Fizz d’Alsace

Fizz d’Alsace

How and where does Crémant d’Alsace fit in the sparkling wine market? I have a very soft spot for Alsace. I love the wines, the food, the people and the whole fairy-tale land that is part of the package, but of all Alsace wines, the one style I have always had difficulty coming to grips with is Crémant d’Alsace. At first I wondered whether it was because I had been spoilt by Champagne and expected too much from Crémant d’Alsace, but I have since found fine and fascinating sparkling wines produced in Italy, California, Australia, New Zealand, England and many other places. Recently I have even been impressed by Cava, even though that has been a running sore with me for more than a quarter of a century. If Cava has proved one thing for me, it is that I do not have any geographical-based prejudices. Give me the quality and I’ll sing about it, wherever it comes from. As Winston Churchill was inclined to say “I’m easily pleased with the best!”.

I have tasted some fine Crémant d’Alsace, but not often and not consistently, vintage after vintage, or non-vintage blend after non-vintage blend. It is also one of the least-known sparkling wines in the world outside of its own region. Who would think that Crémant d’Alsace is the largest Crémant appellation in France? Certainly not your average fizz consumer in the UK or USA. I need to taste more Crémant d’Alsace on a regular basis and I would like to see more Crémant d’Alsace entering The Champagne & Sparkling Wine World Championships. I am sure that there must be Crémant d’Alsace of gold medal potential produced every year, if only I tasted enough of the wines often enough. CIVA sent me the following selection and, to be honest, I think I have been a little overgenerous in my verdicts, but on the other hand, I am sure that had I tasted magnums, some of these wines might have been gold medal standard.

It might not endear me to Crémant d’Alsace producers and it might therefore be counter-productive if my sole aim is to entice more of them to enter The Champagne & Sparkling Wine World Championships, but these wines would improve if some producers:

  • Built up larger, more complex stocks of reserve wines.
  • CO2 levels were reduced even further to produce a softer, silkier mousse.
  • Ring-fenced crémant vineyards and grew more appropriate clones or massal selections.
  • Considered hiring a world-class specialist sparkling wine consultant.

The following wines were tasted blind and the verdict is my personal view of the medal ranking they deserve. However, I am just one judge and it takes the agreement of all three judges for each medal awarded at The Champagne & Sparkling Wine World Championships:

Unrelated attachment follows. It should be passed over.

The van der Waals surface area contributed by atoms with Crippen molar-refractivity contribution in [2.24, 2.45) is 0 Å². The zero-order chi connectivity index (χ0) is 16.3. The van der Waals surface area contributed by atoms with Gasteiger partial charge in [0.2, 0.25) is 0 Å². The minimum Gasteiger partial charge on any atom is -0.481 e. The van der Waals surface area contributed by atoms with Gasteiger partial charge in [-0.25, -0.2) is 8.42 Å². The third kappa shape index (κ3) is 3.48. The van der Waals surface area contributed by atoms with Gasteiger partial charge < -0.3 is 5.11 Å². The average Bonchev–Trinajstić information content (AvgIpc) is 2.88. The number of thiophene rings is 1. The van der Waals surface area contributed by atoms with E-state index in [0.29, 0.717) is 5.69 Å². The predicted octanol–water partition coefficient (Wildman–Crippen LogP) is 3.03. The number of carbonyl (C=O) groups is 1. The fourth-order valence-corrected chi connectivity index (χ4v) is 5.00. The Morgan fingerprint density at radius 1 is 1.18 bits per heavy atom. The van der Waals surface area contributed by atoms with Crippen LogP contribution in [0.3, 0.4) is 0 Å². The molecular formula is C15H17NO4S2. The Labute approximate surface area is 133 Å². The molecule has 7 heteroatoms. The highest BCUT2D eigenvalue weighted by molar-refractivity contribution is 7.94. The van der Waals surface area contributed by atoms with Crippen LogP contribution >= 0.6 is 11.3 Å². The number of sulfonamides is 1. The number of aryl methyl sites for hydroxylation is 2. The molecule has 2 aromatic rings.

Cave Jean Geiler NV Crémant d’Alsace Cuvée 1926

Grape variety: 60-70% Auxerrois, 20-30% Pinot Blanc, 10-20% Chardonnay

Soil: Alluvial

Base year: 2009 (plus reserves: 20% 2008)

Disgorged: June 2012

Dosage: 7g/l, Total acidity: 7.6g/l (expressed as tartaric acid)

Fresh, crisp, clear and precise, with nicely focused, classically yeast-complexed fruit and acidity tapering to an elegant, clean finish. Remarkable clarity for nearly two years of post-disgorgement ageing.

Verdict: Silver.

 

Grands Vins Kuehn NV Crémant d’Alsace Prestige

Grape variety: 75% Auxerrois, 15% Pinot Blanc, 10% Chardonnay

Soil: Alluvial

Base year: 2011 (plus reserves: 25% 2010)

Disgorged: January 2014

Dosage: 12g/l, Total acidity: 5.8g/l (expressed as tartaric acid)

From its pale-lemon colour, the tropical fruit aromas on the nose might be somewhat unexpected, but the fruit on the palate is really quite linear and tapers nicely with well-balanced fruit and acids at the end, finishing with good and persistent aftertaste of yeast-complexed, tropical fruits and a hint of spice.

Verdict: Bronze or possibly Silver.

 

Wolfberger NV Crémant d’Alsace Brut

Grape variety: 100% Pinot Blanc

Soil: Limestone mainly

Base year: 2012 (100%)

Disgorged: January 2014

Dosage: 8g/l, Total acidity: 6g/l (expressed as tartaric acid)

An attractive, pale-lemon colour with hints of white gives way to a surprising richness of fruit on the palate, but the classic lean structure and fine mousse make a much lighter, more elegant balance than might be expected for such richness. Overall, this sparkling wine is more correct than great or special, yet impressive nonetheless.

Verdict: Bronze or possibly Silver.

 

Cave de Ribeauvillé NV Crémant d’Alsace Brut Giersberger

Grape variety: 70% Pinot Blanc, 30% Auxerrois

Soil: Clay-limestone

Base year: 2011 (plus reserves: 18% 2010, 6% 2001-2009)